The popular blog - part of the Gawker Media family - today cited anecdotal evidence showing "a jump in consumers having their debit cards forcibly reissued, or calls from their bank to verify their recent purchase history. The problems seemed to have started just around Christmas time and have continued into mid-January."
The possibility that a breach affected a major retailer certainly would come as no surprise, considering the lax security that still seemingly permeates the industry, even after the TJX catastrophe.
Equally unsurprising would be the fact that we haven't yet heard about this. In the case of TJX, hackers entered and exited the network for a couple of years before an alarm even sounded. But most states have laws in place that victims need to be notified in the event of a data-loss incident, so once it finds out, no retailer will be able to hide it for long, even if a police investigation initially delays the reporting.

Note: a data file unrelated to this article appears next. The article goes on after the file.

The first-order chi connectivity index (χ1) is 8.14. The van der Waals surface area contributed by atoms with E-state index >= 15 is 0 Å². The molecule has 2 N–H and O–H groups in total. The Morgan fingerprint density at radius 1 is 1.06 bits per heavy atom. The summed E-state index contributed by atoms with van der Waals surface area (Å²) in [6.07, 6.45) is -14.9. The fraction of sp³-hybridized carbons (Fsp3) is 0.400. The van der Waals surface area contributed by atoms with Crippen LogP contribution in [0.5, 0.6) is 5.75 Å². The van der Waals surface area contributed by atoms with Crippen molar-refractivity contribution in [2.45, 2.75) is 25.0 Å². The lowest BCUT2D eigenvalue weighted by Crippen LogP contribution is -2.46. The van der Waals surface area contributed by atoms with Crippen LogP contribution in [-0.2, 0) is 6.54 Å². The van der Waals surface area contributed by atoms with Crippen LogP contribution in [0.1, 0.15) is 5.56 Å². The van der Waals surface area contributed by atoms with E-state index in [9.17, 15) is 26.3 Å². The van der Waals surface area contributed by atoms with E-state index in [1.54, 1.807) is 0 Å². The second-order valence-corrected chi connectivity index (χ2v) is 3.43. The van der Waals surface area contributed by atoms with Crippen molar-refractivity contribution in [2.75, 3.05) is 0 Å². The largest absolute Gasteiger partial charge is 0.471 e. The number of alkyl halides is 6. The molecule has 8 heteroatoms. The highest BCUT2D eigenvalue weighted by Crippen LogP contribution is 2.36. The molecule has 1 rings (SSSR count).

The timing of this alleged breach - who knows if this story is even true - is quite intriguing considering I was just down at the National Retail Federation's annual conference at the Javits Center in New York.
I didn't attend last year, but I'm guessing neither did as many security companies, who were there pushing their latest Payment Card Industry compliance solutions. Expo attendees were paying attention, but I still have a very strong suspicion that widespread awareness and acceptance of the problem - which is, hackers are out to get you - is still years away.